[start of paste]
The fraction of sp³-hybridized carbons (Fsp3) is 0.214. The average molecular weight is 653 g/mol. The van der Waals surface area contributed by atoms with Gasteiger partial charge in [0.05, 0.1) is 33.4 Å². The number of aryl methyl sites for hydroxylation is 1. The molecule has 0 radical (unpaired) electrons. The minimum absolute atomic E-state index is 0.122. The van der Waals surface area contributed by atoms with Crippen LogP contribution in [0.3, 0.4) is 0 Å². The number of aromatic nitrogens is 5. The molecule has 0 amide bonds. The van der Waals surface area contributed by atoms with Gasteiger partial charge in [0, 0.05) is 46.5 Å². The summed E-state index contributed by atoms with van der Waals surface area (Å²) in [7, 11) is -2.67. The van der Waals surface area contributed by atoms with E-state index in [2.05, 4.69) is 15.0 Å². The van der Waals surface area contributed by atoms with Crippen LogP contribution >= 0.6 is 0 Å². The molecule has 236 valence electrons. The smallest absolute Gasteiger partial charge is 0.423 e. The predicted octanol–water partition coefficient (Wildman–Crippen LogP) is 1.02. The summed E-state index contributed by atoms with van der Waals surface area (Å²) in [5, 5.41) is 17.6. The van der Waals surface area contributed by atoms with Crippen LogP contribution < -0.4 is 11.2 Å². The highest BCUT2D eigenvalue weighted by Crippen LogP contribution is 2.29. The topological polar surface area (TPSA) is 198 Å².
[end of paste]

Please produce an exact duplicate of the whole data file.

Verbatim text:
The fraction of sp³-hybridized carbons (Fsp3) is 0.214. The average molecular weight is 653 g/mol. The van der Waals surface area contributed by atoms with Gasteiger partial charge in [0.05, 0.1) is 33.4 Å². The number of aryl methyl sites for hydroxylation is 1. The molecule has 0 radical (unpaired) electrons. The minimum absolute atomic E-state index is 0.122. The van der Waals surface area contributed by atoms with Crippen LogP contribution in [0.3, 0.4) is 0 Å². The number of aromatic nitrogens is 5. The molecule has 0 amide bonds. The van der Waals surface area contributed by atoms with Gasteiger partial charge in [0, 0.05) is 46.5 Å². The summed E-state index contributed by atoms with van der Waals surface area (Å²) in [7, 11) is -2.67. The van der Waals surface area contributed by atoms with E-state index in [2.05, 4.69) is 15.0 Å². The van der Waals surface area contributed by atoms with Crippen LogP contribution >= 0.6 is 0 Å². The molecule has 236 valence electrons. The smallest absolute Gasteiger partial charge is 0.423 e. The predicted octanol–water partition coefficient (Wildman–Crippen LogP) is 1.02. The summed E-state index contributed by atoms with van der Waals surface area (Å²) in [5, 5.41) is 17.6. The van der Waals surface area contributed by atoms with Crippen LogP contribution < -0.4 is 11.2 Å². The highest BCUT2D eigenvalue weighted by Crippen LogP contribution is 2.29. The topological polar surface area (TPSA) is 198 Å².